Begin typing your search...
Kids of pandemic victims at a loss, confused: Experts
With COVID-19 claiming more than 23,000 lives in the State so far, many children who lost their parents to the pandemic virus are in a state of stress, anxiety, grief and worry. “They are at a loss and confused,” opine health experts adding the trauma from losing a parent could cast a shadow on the mental health of such children and they would need constant emotional support.
A nine-year-old kid who lost his father a few weeks ago in Ambattur is still not his earlier self. Since efforts by his mother didn’t yield the desired result, the boy’s relatives, worried his condition could lead to some traumatic disorder, are now getting him counselling support from a psychologist.
“Depression could strike as early as at the age of seven when the kid realises what is happening around. Even extended family members should behave responsibly to provide emotional support to the affected kid, besides providing the child with psychological counselling. If not attended, the child could face emotional health issues in future,” said Dr Chitra Aravind, psychologist.
“We should closely watch the child for at least three months, and see if the child is developing symptoms of Post-Traumatic Stress Disorder (PTSP) like depression, stress, and anxiety, where they get flashback memories of their parents. If so, then they should be given counselling,” she added.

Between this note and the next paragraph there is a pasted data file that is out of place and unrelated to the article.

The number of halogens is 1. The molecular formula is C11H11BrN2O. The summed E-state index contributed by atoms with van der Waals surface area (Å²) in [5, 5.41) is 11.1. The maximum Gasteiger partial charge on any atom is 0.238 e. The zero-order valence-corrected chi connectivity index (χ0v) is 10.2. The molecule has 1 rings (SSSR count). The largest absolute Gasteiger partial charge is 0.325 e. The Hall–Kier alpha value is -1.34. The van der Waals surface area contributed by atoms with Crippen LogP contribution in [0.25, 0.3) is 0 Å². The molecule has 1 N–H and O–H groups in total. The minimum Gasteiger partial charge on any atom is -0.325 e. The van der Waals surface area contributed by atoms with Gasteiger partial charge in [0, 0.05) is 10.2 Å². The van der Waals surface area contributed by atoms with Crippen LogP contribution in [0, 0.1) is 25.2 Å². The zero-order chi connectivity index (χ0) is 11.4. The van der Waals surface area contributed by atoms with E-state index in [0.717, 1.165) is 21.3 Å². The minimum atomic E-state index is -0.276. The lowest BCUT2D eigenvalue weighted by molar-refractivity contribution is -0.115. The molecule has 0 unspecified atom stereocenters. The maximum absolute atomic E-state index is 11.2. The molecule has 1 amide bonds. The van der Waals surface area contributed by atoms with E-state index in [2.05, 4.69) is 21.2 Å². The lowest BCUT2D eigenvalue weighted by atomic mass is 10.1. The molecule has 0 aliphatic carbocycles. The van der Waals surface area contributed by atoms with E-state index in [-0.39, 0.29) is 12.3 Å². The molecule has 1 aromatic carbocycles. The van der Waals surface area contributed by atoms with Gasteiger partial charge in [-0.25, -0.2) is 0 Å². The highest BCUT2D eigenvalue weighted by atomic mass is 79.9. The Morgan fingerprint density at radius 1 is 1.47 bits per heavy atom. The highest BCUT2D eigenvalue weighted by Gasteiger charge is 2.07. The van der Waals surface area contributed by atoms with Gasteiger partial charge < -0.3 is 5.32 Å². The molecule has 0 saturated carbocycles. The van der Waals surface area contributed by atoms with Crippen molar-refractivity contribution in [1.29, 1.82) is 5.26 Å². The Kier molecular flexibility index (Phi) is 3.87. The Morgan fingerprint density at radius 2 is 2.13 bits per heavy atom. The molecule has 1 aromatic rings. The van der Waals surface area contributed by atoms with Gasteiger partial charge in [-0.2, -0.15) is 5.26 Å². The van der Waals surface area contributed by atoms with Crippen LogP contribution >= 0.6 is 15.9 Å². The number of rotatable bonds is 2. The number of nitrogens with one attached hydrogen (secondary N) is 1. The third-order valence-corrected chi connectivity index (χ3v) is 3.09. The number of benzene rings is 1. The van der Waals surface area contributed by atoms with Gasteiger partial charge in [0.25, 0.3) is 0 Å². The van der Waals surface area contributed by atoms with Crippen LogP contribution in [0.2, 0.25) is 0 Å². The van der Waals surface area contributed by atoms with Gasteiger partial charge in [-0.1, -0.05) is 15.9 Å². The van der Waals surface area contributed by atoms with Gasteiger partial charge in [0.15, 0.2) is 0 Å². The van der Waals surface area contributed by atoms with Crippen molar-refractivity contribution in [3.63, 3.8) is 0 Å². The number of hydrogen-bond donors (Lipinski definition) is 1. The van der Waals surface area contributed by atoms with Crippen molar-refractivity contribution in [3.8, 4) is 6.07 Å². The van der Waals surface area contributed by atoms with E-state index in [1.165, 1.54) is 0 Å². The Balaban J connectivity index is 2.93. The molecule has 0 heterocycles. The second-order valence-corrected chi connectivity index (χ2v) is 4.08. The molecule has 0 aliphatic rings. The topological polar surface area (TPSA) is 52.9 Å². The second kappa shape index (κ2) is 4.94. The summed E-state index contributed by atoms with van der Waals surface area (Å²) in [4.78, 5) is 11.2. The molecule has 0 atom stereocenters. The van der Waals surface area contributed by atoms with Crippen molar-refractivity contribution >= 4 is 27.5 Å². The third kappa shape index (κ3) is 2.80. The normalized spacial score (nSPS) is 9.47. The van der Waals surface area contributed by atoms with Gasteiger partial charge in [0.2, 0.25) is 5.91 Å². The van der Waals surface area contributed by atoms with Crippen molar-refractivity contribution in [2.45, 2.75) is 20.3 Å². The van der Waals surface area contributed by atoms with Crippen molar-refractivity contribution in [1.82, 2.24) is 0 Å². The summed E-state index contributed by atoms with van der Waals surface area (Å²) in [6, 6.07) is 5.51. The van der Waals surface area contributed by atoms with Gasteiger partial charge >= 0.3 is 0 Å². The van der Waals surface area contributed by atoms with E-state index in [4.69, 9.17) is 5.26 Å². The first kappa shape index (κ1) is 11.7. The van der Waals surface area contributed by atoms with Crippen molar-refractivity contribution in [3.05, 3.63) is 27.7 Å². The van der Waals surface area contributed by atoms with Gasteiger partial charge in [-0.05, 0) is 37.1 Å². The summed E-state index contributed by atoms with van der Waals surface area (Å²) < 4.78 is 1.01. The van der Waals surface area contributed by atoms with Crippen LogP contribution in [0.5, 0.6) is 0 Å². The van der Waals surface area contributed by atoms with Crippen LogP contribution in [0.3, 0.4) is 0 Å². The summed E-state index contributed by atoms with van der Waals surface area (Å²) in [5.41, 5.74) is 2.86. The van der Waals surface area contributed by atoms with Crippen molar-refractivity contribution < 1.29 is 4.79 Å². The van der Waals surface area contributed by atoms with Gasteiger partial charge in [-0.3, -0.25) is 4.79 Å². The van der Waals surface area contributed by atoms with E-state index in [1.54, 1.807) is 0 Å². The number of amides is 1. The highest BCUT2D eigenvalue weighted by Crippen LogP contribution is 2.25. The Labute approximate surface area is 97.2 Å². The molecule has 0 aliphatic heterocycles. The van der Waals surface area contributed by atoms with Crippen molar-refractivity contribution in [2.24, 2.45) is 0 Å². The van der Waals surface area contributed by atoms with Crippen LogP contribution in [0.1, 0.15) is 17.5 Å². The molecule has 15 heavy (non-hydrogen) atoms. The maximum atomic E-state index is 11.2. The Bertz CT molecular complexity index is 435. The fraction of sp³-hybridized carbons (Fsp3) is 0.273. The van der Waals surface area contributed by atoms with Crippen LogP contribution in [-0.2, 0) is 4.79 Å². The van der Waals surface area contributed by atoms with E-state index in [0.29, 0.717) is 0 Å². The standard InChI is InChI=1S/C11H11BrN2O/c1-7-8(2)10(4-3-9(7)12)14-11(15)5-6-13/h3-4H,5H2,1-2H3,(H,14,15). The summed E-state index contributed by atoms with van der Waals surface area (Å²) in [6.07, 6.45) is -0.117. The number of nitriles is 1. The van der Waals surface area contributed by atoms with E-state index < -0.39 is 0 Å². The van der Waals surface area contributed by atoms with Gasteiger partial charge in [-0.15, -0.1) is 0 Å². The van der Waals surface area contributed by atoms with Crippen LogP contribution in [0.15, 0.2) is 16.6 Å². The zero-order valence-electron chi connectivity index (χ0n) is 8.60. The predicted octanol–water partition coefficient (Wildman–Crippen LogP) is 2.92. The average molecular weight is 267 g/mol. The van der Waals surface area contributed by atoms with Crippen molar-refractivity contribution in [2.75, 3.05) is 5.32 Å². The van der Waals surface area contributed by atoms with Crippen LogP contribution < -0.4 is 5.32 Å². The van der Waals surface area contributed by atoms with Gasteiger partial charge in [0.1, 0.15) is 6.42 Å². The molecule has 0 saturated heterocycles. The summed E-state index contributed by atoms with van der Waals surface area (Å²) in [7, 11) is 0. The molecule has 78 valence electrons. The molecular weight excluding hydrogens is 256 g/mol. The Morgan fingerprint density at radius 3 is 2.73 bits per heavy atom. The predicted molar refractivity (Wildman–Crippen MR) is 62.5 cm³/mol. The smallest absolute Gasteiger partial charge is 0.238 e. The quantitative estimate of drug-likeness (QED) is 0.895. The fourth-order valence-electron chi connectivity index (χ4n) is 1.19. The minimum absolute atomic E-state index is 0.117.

In nuclear families, children may not get emotional support from their relatives. The parent or guardian should observe the child as to see what is in their mind, how emotionally they are affected. Usually, it takes at least three to six months for kids to come out of the shock while those below seven may easily recover.
Dr Maikandan, a consultant psychiatrist said: “Anxiety part is very high than depression among children losing parents to COVID. They even think they might lose other loved ones or they will also die of the disease. Since confined to online classes with no social life, relatives have to step in to help the child overcome anxiety at an early stage.”